Have a Nap or Take a Nap – Difference Explained (UK vs. US)

Have you ever heard or said the words “have a nap” or “take a nap” before? Is there any difference, and why this difference? This article aims to provide answers to these questions and to show examples that point to where and when these statements can be made. 

Difference Between “Have a Nap” and “Take a Nap”

“Have a nap” and “take a nap” both mean the same thing. They are both correct and can be used interchangeably. The only difference is the words “have” and “take”. However, there is no difference between each term. “Take a nap” is mostly used in the US and UK. 

Have a Nap or Take a Nap

For example,

  • Peter needs to have a nap after that rigorous game.
  • Peter needs to take a nap after that rigorous game.

The two sentences above have the same meaning.

The word “Nap” by itself means a short sleep. Therefore, to “take a nap” or “have a nap” is simply to carry out the action of taking or having a short sleep.

Here are more examples of how to use the terms in a sentence:

  • We all need to take a nap after the dance rehearsal.
  • Don’t forget to have a nap when you get home.

Taking a short sleep in the afternoon is always considered a way to rest after having lunch or after a hectic task.

Watch the video: Only 1 percent of ...
Watch the video: Only 1 percent of our visitors get these 3 grammar questions right...

Have a Nap

The term “have a nap” refers to taking a short sleep or rest during the afternoon. It is a culture for some people to sleep after lunch. So, you can say, “I want to have a nap” whenever you want to take a short sleep during the day

The phrase “have a nap” is a singular simple present tense. It is grammatically correct to say “have a nap”. 

Below are examples of how the expression can be used in a sentence.

  1. Can I have a nap while everybody is studying?
  2. Henry loves to have a nap whenever he comes back from school.
  3. I may pause working because I want to have a nap.
  4. She is having a nap.
  5. Why don’t you go and have a nap?
  6. She needs to have a nap.

Take a Nap

The term “take a nap” is grammatically correct. The phrase is used when a person wants to sleep or rest, usually during the day. To “take a nap” is simply to get a short sleep during the day. For example, you can say, “I want to take a nap”.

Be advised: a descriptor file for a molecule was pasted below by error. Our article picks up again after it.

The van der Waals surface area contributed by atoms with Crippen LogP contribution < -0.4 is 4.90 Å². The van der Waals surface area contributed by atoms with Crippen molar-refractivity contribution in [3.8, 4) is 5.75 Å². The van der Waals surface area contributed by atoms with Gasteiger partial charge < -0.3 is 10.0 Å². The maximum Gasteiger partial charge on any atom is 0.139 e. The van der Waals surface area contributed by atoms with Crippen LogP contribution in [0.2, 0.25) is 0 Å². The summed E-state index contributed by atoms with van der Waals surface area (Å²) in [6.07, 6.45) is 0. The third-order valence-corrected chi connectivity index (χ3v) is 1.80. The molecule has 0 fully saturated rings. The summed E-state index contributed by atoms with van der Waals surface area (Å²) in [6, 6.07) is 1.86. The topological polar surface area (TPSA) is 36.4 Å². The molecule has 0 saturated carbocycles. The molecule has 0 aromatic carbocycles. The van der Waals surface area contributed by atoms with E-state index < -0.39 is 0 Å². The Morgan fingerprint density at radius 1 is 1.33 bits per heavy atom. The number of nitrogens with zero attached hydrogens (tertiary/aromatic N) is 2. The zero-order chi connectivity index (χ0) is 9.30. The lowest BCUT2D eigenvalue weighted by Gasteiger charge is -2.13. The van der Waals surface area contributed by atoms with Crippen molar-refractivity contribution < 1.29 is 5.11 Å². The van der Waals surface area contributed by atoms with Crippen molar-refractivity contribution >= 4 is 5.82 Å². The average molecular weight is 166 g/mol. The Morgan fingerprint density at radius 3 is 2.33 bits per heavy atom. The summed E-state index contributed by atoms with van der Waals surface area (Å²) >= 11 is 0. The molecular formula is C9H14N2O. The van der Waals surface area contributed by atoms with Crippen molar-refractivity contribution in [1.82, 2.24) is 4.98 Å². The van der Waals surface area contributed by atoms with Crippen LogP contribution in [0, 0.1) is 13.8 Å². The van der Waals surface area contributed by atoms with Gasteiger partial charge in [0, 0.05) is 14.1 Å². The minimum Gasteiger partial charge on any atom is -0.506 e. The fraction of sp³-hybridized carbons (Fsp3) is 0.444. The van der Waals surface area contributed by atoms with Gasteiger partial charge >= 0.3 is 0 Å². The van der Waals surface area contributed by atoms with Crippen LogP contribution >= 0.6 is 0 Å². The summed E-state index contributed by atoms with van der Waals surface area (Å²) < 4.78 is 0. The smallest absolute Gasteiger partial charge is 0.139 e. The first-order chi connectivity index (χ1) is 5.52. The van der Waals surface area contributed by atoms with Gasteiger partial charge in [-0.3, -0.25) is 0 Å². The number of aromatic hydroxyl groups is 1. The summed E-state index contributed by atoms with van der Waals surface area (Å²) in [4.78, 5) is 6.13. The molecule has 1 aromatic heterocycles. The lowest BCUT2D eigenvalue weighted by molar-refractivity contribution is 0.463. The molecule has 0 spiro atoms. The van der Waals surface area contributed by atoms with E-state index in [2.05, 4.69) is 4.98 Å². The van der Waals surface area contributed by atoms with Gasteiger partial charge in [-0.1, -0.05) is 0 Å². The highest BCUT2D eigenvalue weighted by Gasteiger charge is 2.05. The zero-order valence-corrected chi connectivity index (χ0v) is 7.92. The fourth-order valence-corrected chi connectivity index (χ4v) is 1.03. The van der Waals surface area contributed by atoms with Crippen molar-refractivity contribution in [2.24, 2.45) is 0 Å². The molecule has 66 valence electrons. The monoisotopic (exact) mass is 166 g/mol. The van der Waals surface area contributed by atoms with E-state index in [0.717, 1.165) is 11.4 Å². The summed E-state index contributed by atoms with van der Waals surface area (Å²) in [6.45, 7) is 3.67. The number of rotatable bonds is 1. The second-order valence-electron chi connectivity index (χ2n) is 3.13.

“Take a nap” has the same meaning as “have a nap”. They can be used interchangeably in a sentence, and the meaning of the sentence will not be altered. 

  1. I think Mary is taking a nap.
  2. She took a nap in the afternoon 
  3. I’m going to take a nap once I’m done cooking.
  4. Sharon is taking a nap.
  5. I took a nap for about an hour.
  6. I may give up soon and take a nap.
  7. Michael takes a nap after his football game.

Have a Nap or Take a Nap in American English?

According to the Google Ngram Viewer graph, the term “take a nap” is by far used the most in America. The red line in the graph indicates the data usage of “take a nap,” while the blue line shows the usage of “have a nap”. 

Have a Nap or Take a Nap US

“Take a nap” is more common in America because of how simple and correct a “take a nap” sounds.

Have a Nap or Take a Nap in British English?

According to the Google Ngram Viewer graph, the term “take a nap” is more used in British English. The red line in the graph indicates the data usage of “take a nap,” while the blue line shows the usage of “have a nap”.

Have a Nap or Take a Nap UK

This is because “take a nap” sounds easier and grammatically correct. However, both phrases are correct to use.

The words “take a nap” and “have a nap” are both the same in context. The differences are the use of the verbs “take” and “have”. However, this doesn’t change their meaning.

Both UK and US do have a lot of words that have the same but different spellings or a slight difference in spellings.